Bottled water and carafes of water are usually kept in a refrigerator, so that they arrive at the table chilled. This is not always the case however, and sometimes water is served at room temperature.
• The French don’t serve butter with their bread.
Butter may be served with bread in high-priced restaurants, but rarely in mid- or lower-priced restaurants.
• Sliced bread is served in a basket.
The waiter will bring a basket of sliced bread to the table after you place your order.
• Your individual slice of bread belongs on the tablecloth, on the left-hand side of your plate.
Bread dishes are rarely supplied in mid- and lower-priced restaurants.
• Dessert is usually ordered after the main course is finished.
The waiter will return with the dessert menu after clearing the table of the dishes of the main course. An exception to this rule is when the dessert requires special preparation, such as a soufflé. In that case, the waiter will ask you to order the dessert at the time that you select the other courses.
• Coffee is taken after dessert.
The French do not drink coffee with their meal. Their preferred beverages are wine or water. After the meal, the waiter will ask if you want coffee. It will always be an espresso, served in a tiny cup.
• French chefs take special care to present food artfully.
In mid-priced restaurants and higher, the food will be presented in an artful manner on the plate.
• French waiters won’t fawn over you, asking every few minutes if everything is O.K.
They leave you alone to enjoy your meal. Take your time to relish the meal, the wine, and conversation with your dining companions.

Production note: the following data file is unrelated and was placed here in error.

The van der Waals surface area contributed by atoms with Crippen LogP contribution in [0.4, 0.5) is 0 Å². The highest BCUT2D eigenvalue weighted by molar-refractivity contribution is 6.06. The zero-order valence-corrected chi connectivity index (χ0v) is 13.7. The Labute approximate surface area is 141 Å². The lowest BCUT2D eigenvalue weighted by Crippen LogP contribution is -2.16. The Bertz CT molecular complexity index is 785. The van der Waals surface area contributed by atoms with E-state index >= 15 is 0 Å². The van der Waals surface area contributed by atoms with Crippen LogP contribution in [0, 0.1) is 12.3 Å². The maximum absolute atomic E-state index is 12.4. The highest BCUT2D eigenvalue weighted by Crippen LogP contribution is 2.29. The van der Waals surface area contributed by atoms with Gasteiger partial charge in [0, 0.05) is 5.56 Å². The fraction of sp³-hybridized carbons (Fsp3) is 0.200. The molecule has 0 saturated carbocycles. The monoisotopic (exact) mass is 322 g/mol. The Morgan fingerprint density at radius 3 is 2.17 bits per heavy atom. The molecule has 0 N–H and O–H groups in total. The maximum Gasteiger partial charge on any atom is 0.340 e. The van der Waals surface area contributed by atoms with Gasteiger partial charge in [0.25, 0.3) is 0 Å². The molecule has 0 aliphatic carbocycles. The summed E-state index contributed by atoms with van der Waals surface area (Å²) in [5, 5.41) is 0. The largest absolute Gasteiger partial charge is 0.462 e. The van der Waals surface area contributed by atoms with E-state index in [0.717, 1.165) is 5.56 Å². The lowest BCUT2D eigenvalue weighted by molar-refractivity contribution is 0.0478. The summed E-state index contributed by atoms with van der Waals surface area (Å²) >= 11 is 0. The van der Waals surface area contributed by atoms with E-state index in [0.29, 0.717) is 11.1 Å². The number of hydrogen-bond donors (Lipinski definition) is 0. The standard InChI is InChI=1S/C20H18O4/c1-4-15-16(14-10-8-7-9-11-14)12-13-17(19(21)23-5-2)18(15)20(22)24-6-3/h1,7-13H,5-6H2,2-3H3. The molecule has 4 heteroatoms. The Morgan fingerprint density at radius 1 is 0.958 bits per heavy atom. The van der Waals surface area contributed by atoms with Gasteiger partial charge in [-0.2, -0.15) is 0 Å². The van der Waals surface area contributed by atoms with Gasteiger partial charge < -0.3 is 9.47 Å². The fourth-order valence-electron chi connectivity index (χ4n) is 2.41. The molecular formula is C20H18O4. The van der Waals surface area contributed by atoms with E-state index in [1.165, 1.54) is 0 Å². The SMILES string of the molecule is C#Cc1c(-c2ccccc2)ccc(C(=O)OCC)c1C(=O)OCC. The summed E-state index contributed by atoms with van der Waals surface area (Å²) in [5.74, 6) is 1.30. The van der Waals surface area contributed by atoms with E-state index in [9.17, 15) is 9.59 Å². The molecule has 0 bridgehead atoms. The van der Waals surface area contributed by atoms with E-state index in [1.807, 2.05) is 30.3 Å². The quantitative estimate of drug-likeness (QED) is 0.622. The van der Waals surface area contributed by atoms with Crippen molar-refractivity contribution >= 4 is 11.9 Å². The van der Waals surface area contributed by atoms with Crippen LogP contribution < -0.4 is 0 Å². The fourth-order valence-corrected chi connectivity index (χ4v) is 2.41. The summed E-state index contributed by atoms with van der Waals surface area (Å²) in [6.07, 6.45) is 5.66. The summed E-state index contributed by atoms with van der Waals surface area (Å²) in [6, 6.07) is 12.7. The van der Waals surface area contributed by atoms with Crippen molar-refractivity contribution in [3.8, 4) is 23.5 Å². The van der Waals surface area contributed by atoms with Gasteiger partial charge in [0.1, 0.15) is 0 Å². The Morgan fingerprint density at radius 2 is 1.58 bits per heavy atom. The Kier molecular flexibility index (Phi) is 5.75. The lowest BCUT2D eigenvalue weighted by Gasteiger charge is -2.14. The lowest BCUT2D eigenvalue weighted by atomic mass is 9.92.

• The waiter will not whisk your empty plate away while your dining companions are still eating their meal.
Whisking your plate away means that the restaurant manager wants to “turn the table” as quickly as possible, getting rid of you so that another paying customer can take your place. The French don’t do this.
End of the Meal
• Payment for the meal is made at the table, rarely at the cash desk.
After you have examined the bill (l’addition), signal to the waiter. He or she will come to the table to collect your cash or process your credit card payment with a portable payment terminal.
• Service is included in the bill, but the tip is not.
The price of a meal includes tax and service. If you want to tip the waiter, 5% of the bill is a fair amount. This cannot be included on the credit card, but is left in cash in the little dish or folder in which the waiter presented the bill.• In general, French restaurants don’t pack your unfinished meal for you to take home to eat later.
In the United States, meal portions are immense compared to the quantity of food served in most French restaurants. In France, most customers finish their meal without leaving food on the plate.
With a good grasp of these dining customs, a traveler to France will be well prepared for a delightful dining experience.
Bon voyage and bon appétit!
Confirmed Francophile Tom Reeves is the co-founder of Discover Paris! and the author of two books: Paris Insights – An Anthology and Dining Out in Paris – What You Need to Know before You Get to the City of Light.